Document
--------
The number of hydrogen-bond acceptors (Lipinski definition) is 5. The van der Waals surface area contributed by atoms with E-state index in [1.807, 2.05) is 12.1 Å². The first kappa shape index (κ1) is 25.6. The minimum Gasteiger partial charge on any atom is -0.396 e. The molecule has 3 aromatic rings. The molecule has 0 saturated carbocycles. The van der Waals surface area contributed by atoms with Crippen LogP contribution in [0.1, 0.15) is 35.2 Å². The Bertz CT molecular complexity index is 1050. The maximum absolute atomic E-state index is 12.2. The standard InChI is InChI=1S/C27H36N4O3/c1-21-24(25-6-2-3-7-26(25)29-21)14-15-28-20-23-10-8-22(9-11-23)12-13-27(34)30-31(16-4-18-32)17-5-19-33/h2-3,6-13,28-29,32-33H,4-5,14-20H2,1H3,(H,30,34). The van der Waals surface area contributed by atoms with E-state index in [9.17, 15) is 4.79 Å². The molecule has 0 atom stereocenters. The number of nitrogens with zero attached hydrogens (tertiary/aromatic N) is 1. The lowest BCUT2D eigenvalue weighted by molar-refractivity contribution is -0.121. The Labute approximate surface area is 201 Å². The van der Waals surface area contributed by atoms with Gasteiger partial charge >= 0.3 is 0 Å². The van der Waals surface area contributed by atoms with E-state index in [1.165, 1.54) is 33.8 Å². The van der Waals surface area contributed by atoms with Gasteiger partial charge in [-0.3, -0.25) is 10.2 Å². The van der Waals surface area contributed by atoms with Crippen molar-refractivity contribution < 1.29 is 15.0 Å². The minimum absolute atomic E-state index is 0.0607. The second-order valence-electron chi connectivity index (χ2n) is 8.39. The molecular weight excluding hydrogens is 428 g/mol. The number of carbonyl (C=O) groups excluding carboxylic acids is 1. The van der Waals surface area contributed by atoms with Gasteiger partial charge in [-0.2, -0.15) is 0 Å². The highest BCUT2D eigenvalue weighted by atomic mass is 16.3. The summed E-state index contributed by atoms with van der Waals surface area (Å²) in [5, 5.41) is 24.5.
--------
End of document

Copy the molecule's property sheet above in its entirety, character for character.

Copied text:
The number of hydrogen-bond acceptors (Lipinski definition) is 5. The van der Waals surface area contributed by atoms with E-state index in [1.807, 2.05) is 12.1 Å². The first kappa shape index (κ1) is 25.6. The minimum Gasteiger partial charge on any atom is -0.396 e. The molecule has 3 aromatic rings. The molecule has 0 saturated carbocycles. The van der Waals surface area contributed by atoms with Crippen LogP contribution in [0.1, 0.15) is 35.2 Å². The Bertz CT molecular complexity index is 1050. The maximum absolute atomic E-state index is 12.2. The standard InChI is InChI=1S/C27H36N4O3/c1-21-24(25-6-2-3-7-26(25)29-21)14-15-28-20-23-10-8-22(9-11-23)12-13-27(34)30-31(16-4-18-32)17-5-19-33/h2-3,6-13,28-29,32-33H,4-5,14-20H2,1H3,(H,30,34). The van der Waals surface area contributed by atoms with E-state index in [9.17, 15) is 4.79 Å². The molecule has 0 atom stereocenters. The number of nitrogens with zero attached hydrogens (tertiary/aromatic N) is 1. The lowest BCUT2D eigenvalue weighted by molar-refractivity contribution is -0.121. The Labute approximate surface area is 201 Å². The van der Waals surface area contributed by atoms with Gasteiger partial charge >= 0.3 is 0 Å². The van der Waals surface area contributed by atoms with E-state index in [1.165, 1.54) is 33.8 Å². The van der Waals surface area contributed by atoms with Gasteiger partial charge in [-0.3, -0.25) is 10.2 Å². The van der Waals surface area contributed by atoms with Crippen molar-refractivity contribution < 1.29 is 15.0 Å². The minimum absolute atomic E-state index is 0.0607. The second-order valence-electron chi connectivity index (χ2n) is 8.39. The molecular weight excluding hydrogens is 428 g/mol. The number of carbonyl (C=O) groups excluding carboxylic acids is 1. The van der Waals surface area contributed by atoms with Gasteiger partial charge in [-0.2, -0.15) is 0 Å². The highest BCUT2D eigenvalue weighted by atomic mass is 16.3. The summed E-state index contributed by atoms with van der Waals surface area (Å²) in [5, 5.41) is 24.5.